TECTONIC TIMES Earthquake Strikes Wellington On January 14th, 2012 at 13:47 UTC time an earthquake with a magnitude of 4.5 struck the south islands of New Zealand. This included Wellington, the capital. The earthquake occurred 182 miles away from Wellington. This was just one of many earthquakes that happened in the Wellington region. One of the worst earthquakes that hit Wellington, New Zealand was January 23rd, 1855. This earthquake was a magnitude of 8.2. In the overall earthquake, there were four casualties. In Wellington there was only one. Damage was extensive with many buildings collapsing. This earthquake was the most powerful ever recorded in Wellington, New Zealand.
Other Natural Disasters Mt. Wellington is the largest scoria cone in the Auckland Volcanic Field. The last time the volcano erupted was about 9000 years ago. Scientists believe that Mt. Wellington will not erupt again, but another eruption will probably occur in a new location. Another natural disaster that doesn't occur often in Wellington is tsunamis. Wellington is prepared for the potential threat. They have developed maps that identify areas within the region which may be at risk from tsunamis.
Economy of Wellington New Zealand' s economy is based on agriculture. The main exports are meat, dairy products, forest products, fruits, vegetables, fish, and wool. Also, New Zealand's economy has been helped by relations with Australia. These two countries are partner in Closer Economic Relations. This allows free trade in goods and most services. New Zealand welcomes and encourages foreign investment without discrimination. Wellington, New Zealand has a great economy. Plate tectonic activity could negatively effect the economy.
Daily Life in Wellington Wellington, New Zealand is a busy place full of many people. The population was around 448,956 in the year of 2006. Many people in Wellington are in the occupational group of 'Professionals'. Citizens 15 years and over most likely have jobs. The average income is around $28,000. Wellington has a temperate climate. The average daily temperature is around 20.3 C. The average daily temperature for winter is 5.9 C. Where ever you live you are probably within one
Disaster Preparedness Plan Wellington, New Zealand takes their disaster preparedness plan very seriously. Celia WadeBrown, Mayor of Wellington, said " Reducing the risks, being ready and encouraging households, schools, and workplaces to be ready, strengthening water, power and transport infrastructure are some ways that we prepare for disasters." Wellington has already strengthened a number of public buildings like the civic art gallery, but have more to do. They are half way through strengthening their social housing. "We run emergency drills every six months or so but I think these need to involve more people more actively" says Mayor Brown. Wellington, New Zealand is very active in improving the community for natural disasters.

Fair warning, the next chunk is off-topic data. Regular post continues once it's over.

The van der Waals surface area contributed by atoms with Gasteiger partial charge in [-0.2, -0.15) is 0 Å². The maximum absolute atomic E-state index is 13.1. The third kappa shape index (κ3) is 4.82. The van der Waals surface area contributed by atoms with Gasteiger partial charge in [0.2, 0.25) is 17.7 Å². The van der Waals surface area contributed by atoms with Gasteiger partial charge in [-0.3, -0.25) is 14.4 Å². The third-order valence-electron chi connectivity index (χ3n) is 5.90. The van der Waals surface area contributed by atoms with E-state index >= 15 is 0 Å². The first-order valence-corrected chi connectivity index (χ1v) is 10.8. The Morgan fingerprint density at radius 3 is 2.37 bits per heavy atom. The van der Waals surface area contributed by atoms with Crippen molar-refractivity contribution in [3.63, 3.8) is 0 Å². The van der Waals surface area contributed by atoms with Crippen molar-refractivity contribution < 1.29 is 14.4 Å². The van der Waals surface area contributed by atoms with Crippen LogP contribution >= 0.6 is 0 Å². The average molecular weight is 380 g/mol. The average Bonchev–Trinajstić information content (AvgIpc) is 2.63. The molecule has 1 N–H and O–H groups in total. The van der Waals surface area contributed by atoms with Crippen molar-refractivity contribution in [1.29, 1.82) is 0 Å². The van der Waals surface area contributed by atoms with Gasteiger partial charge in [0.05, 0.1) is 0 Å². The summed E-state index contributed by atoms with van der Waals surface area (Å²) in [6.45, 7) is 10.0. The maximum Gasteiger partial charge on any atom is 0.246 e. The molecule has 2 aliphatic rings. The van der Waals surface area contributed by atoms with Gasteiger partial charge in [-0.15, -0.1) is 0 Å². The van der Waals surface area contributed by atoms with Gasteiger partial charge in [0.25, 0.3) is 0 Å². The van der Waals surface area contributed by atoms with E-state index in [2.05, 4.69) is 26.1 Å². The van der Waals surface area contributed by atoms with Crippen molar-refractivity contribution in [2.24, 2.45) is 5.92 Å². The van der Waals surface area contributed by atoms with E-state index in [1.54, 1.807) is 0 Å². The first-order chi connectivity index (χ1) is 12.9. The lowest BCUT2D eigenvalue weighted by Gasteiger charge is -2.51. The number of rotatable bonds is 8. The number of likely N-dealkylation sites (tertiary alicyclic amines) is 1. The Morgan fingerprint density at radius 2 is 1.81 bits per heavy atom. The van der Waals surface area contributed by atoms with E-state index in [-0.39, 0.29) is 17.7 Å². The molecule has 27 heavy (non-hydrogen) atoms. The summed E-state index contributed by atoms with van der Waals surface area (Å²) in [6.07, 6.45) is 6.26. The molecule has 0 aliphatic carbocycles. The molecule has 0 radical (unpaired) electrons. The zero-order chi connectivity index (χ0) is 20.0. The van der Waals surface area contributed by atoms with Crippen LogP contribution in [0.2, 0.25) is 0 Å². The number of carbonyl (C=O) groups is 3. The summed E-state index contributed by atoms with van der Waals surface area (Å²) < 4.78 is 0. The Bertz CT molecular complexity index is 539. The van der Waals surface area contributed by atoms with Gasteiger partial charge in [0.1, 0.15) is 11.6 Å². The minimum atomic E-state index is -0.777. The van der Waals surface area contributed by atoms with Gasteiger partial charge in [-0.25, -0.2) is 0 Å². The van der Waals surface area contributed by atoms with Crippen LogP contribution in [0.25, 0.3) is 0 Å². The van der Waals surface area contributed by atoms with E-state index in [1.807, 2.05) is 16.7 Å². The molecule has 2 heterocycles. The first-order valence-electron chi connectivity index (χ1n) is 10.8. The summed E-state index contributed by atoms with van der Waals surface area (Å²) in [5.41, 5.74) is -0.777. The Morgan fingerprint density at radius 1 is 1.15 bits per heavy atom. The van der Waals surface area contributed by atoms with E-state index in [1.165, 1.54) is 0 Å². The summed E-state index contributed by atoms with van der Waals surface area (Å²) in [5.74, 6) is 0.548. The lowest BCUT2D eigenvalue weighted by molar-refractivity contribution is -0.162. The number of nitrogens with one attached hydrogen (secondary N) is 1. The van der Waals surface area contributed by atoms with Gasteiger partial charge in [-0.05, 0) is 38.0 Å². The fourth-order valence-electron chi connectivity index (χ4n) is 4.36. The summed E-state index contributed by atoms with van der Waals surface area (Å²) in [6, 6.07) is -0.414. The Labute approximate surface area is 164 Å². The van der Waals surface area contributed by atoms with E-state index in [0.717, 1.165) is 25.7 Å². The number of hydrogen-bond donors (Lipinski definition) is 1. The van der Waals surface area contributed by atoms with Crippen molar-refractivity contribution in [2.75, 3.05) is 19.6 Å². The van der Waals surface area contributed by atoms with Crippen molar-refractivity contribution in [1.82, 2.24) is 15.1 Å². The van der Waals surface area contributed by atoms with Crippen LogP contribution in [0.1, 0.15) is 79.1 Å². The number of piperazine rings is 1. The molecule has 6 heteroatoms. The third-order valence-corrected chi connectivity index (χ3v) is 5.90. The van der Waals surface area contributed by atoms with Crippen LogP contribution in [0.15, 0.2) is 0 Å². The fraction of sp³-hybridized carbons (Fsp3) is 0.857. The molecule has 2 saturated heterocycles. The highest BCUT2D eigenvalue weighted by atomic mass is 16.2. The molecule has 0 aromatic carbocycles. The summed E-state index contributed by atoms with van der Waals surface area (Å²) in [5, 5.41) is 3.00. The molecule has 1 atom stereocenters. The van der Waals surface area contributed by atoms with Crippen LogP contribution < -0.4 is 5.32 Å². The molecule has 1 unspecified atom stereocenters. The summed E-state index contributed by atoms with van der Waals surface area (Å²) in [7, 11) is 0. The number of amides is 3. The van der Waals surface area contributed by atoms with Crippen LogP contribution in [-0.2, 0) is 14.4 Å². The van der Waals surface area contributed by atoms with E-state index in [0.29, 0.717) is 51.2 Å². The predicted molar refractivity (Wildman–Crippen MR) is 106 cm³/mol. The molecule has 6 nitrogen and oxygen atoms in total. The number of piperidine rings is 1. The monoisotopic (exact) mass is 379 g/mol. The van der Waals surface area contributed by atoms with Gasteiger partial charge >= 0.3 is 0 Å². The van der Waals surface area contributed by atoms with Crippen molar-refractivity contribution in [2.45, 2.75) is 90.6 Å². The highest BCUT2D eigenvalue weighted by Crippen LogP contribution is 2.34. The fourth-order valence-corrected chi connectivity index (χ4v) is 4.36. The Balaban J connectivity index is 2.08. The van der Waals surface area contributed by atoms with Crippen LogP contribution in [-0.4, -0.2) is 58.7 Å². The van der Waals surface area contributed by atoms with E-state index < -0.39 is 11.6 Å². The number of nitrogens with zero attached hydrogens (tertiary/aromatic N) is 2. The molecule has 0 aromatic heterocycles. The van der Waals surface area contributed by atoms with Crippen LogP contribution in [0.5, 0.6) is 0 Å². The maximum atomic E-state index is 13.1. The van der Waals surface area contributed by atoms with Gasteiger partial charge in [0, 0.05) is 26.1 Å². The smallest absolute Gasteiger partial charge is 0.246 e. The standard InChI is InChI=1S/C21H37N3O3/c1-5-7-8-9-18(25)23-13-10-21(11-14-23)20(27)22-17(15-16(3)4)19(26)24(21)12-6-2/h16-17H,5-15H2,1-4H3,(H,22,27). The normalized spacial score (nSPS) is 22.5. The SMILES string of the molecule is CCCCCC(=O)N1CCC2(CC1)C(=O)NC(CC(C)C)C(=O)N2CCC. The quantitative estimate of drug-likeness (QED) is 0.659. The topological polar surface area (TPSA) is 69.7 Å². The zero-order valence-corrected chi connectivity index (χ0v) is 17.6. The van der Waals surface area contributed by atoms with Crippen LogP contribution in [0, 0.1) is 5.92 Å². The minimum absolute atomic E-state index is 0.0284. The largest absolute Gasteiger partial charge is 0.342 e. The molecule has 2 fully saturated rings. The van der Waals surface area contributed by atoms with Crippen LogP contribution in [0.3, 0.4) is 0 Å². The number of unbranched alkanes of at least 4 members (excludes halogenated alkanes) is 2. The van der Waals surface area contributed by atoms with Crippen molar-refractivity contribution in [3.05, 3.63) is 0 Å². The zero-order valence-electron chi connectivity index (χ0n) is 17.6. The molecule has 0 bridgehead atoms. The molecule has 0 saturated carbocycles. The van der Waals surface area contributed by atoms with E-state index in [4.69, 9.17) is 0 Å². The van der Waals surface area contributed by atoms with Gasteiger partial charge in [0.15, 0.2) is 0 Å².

hour from the ocean. People can mountain bike, snowboard, and surf on the same day. Wellington also has a lot of music and operas. Some of the worlds top opera singers, musicians, writers, and painters are from Wellington. Wellington has a variety of cuisine and many wineries to please different people.
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Message to the author. 13 Jan. 2012. E-mail.
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Extra Credit Hi Taylor Yes we do have plans - reducing the risks, being ready and encouraging households, schools and workplaces to be ready, strengthening water, power and transport infrastructure. We have already strengthened a number of public buildings like the civic art gallery but have more to do. We are about half way through strengthening our social housing - also insulating and upgrading. We also run emergency drills every six months or so but I think these need to involve more people more actively. I hope this helps. For more detail, look at the webpages http://www.wellington.govt.nz/services/emergencymgmt/index.html . We do also have regional emergency management plan but it's very detailed and is also in the process of being updated. I live close to Pariwhero or Red Rocks reserve which is quite dramatic as a place of geological interest. See http://www.newzealand.com/int/article/red-rocks-reserve/ Kind Regards Celia Wade-Brown Mayor of Wellington Level 1, Town Hall, 111 Wakefield Street PO Box 2199, Wellington New Zealand Ph 64 4 801 3102 Fax 64 4 801 3033 Email firstname.lastname@example.org<mailto:email@example.com> Web www.Wellington.govt.nz<http://www.Wellington.govt.nz>
On 14/01/2012, at 12:15 PM, "Taylor Heckman" <firstname.lastname@example.org<mailto:email@example.com>> wrote: Dear Mayor Brown, Hi. My name is Taylor Heckman. I am 13 years old and in 7th grade. I am working on a science project about the geology of Wellington New Zealand. I wanted to know if you had a disaster preparedness plan or any other information about the geology of Wellington New Zealand you could give me. If possible, please Email me back at firstname.lastname@example.org<mailto:email@example.com>. Thank you. Sincerely, Taylor Heckman